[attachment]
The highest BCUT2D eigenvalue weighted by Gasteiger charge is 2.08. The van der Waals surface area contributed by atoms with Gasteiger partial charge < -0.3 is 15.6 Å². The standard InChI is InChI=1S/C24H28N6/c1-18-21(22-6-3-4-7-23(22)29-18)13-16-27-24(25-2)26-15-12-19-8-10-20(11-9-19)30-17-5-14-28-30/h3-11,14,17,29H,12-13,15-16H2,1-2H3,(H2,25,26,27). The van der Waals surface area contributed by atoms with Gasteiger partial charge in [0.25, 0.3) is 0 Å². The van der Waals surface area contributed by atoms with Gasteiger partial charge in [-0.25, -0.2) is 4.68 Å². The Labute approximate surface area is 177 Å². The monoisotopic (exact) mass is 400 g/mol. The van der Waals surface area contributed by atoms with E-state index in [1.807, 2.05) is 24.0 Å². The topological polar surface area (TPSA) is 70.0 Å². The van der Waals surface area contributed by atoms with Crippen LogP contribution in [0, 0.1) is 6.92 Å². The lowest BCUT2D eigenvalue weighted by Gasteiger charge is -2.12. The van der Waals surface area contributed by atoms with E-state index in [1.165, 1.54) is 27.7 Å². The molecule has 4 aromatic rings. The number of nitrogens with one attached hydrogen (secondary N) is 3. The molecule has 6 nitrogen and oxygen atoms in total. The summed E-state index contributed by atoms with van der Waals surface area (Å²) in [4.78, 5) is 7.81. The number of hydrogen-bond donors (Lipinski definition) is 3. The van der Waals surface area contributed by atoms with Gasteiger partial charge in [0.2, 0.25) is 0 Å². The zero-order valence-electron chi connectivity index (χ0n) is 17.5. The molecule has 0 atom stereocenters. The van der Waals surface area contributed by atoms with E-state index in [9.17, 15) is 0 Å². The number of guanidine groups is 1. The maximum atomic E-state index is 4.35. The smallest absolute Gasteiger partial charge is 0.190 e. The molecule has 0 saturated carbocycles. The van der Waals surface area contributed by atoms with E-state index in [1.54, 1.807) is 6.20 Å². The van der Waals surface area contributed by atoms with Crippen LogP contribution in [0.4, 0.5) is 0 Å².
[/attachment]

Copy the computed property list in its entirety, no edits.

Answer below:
The highest BCUT2D eigenvalue weighted by Gasteiger charge is 2.08. The van der Waals surface area contributed by atoms with Gasteiger partial charge < -0.3 is 15.6 Å². The standard InChI is InChI=1S/C24H28N6/c1-18-21(22-6-3-4-7-23(22)29-18)13-16-27-24(25-2)26-15-12-19-8-10-20(11-9-19)30-17-5-14-28-30/h3-11,14,17,29H,12-13,15-16H2,1-2H3,(H2,25,26,27). The van der Waals surface area contributed by atoms with Gasteiger partial charge in [0.25, 0.3) is 0 Å². The van der Waals surface area contributed by atoms with Gasteiger partial charge in [-0.25, -0.2) is 4.68 Å². The Labute approximate surface area is 177 Å². The monoisotopic (exact) mass is 400 g/mol. The van der Waals surface area contributed by atoms with E-state index in [1.807, 2.05) is 24.0 Å². The topological polar surface area (TPSA) is 70.0 Å². The van der Waals surface area contributed by atoms with Crippen LogP contribution in [0, 0.1) is 6.92 Å². The lowest BCUT2D eigenvalue weighted by Gasteiger charge is -2.12. The van der Waals surface area contributed by atoms with E-state index in [1.165, 1.54) is 27.7 Å². The molecule has 4 aromatic rings. The number of nitrogens with one attached hydrogen (secondary N) is 3. The molecule has 6 nitrogen and oxygen atoms in total. The summed E-state index contributed by atoms with van der Waals surface area (Å²) in [4.78, 5) is 7.81. The number of hydrogen-bond donors (Lipinski definition) is 3. The van der Waals surface area contributed by atoms with Gasteiger partial charge in [0.2, 0.25) is 0 Å². The zero-order valence-electron chi connectivity index (χ0n) is 17.5. The molecule has 0 atom stereocenters. The van der Waals surface area contributed by atoms with E-state index in [9.17, 15) is 0 Å². The number of guanidine groups is 1. The maximum atomic E-state index is 4.35. The smallest absolute Gasteiger partial charge is 0.190 e. The molecule has 0 saturated carbocycles. The van der Waals surface area contributed by atoms with E-state index in [1.54, 1.807) is 6.20 Å². The van der Waals surface area contributed by atoms with Crippen LogP contribution in [0.4, 0.5) is 0 Å².